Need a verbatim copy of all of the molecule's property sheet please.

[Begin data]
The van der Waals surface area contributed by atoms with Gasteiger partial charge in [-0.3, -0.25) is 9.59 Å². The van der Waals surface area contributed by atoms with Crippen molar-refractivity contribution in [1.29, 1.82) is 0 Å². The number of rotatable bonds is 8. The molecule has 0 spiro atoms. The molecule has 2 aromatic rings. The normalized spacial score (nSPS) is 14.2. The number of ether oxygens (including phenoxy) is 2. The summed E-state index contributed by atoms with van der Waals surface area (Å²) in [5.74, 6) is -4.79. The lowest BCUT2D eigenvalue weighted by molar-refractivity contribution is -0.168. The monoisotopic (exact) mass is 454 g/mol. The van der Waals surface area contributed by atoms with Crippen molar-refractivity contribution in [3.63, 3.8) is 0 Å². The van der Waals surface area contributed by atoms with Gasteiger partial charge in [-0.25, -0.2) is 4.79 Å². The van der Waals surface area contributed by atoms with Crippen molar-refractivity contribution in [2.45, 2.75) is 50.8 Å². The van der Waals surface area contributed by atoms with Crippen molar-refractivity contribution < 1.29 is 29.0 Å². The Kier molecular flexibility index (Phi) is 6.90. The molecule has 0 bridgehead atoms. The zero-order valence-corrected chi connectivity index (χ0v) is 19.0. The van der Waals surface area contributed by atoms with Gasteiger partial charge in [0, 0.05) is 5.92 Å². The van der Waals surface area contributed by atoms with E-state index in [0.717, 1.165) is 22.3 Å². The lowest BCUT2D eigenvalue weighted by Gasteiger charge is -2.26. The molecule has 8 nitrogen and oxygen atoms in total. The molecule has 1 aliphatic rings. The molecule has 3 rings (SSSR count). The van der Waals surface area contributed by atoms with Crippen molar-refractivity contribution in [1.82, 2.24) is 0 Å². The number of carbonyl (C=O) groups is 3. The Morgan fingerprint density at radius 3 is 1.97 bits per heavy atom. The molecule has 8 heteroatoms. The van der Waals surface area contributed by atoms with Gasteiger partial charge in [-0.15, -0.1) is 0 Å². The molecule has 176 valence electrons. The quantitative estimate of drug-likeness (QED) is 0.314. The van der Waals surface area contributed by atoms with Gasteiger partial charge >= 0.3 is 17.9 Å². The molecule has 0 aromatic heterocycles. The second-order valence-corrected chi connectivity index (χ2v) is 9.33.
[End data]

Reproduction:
The van der Waals surface area contributed by atoms with Gasteiger partial charge in [-0.3, -0.25) is 9.59 Å². The van der Waals surface area contributed by atoms with Crippen molar-refractivity contribution in [1.29, 1.82) is 0 Å². The number of rotatable bonds is 8. The molecule has 0 spiro atoms. The molecule has 2 aromatic rings. The normalized spacial score (nSPS) is 14.2. The number of ether oxygens (including phenoxy) is 2. The summed E-state index contributed by atoms with van der Waals surface area (Å²) in [5.74, 6) is -4.79. The lowest BCUT2D eigenvalue weighted by molar-refractivity contribution is -0.168. The monoisotopic (exact) mass is 454 g/mol. The van der Waals surface area contributed by atoms with Crippen molar-refractivity contribution in [3.63, 3.8) is 0 Å². The van der Waals surface area contributed by atoms with Gasteiger partial charge in [-0.25, -0.2) is 4.79 Å². The van der Waals surface area contributed by atoms with Crippen molar-refractivity contribution in [2.45, 2.75) is 50.8 Å². The van der Waals surface area contributed by atoms with Crippen molar-refractivity contribution < 1.29 is 29.0 Å². The Kier molecular flexibility index (Phi) is 6.90. The molecule has 0 bridgehead atoms. The zero-order valence-corrected chi connectivity index (χ0v) is 19.0. The van der Waals surface area contributed by atoms with Gasteiger partial charge in [0, 0.05) is 5.92 Å². The van der Waals surface area contributed by atoms with E-state index in [0.717, 1.165) is 22.3 Å². The lowest BCUT2D eigenvalue weighted by Gasteiger charge is -2.26. The molecule has 8 nitrogen and oxygen atoms in total. The molecule has 1 aliphatic rings. The molecule has 3 rings (SSSR count). The van der Waals surface area contributed by atoms with Crippen molar-refractivity contribution in [1.82, 2.24) is 0 Å². The number of carbonyl (C=O) groups is 3. The Morgan fingerprint density at radius 3 is 1.97 bits per heavy atom. The molecule has 8 heteroatoms. The van der Waals surface area contributed by atoms with Gasteiger partial charge in [-0.15, -0.1) is 0 Å². The molecule has 176 valence electrons. The quantitative estimate of drug-likeness (QED) is 0.314. The van der Waals surface area contributed by atoms with Gasteiger partial charge >= 0.3 is 17.9 Å². The molecule has 0 aromatic heterocycles. The second-order valence-corrected chi connectivity index (χ2v) is 9.33.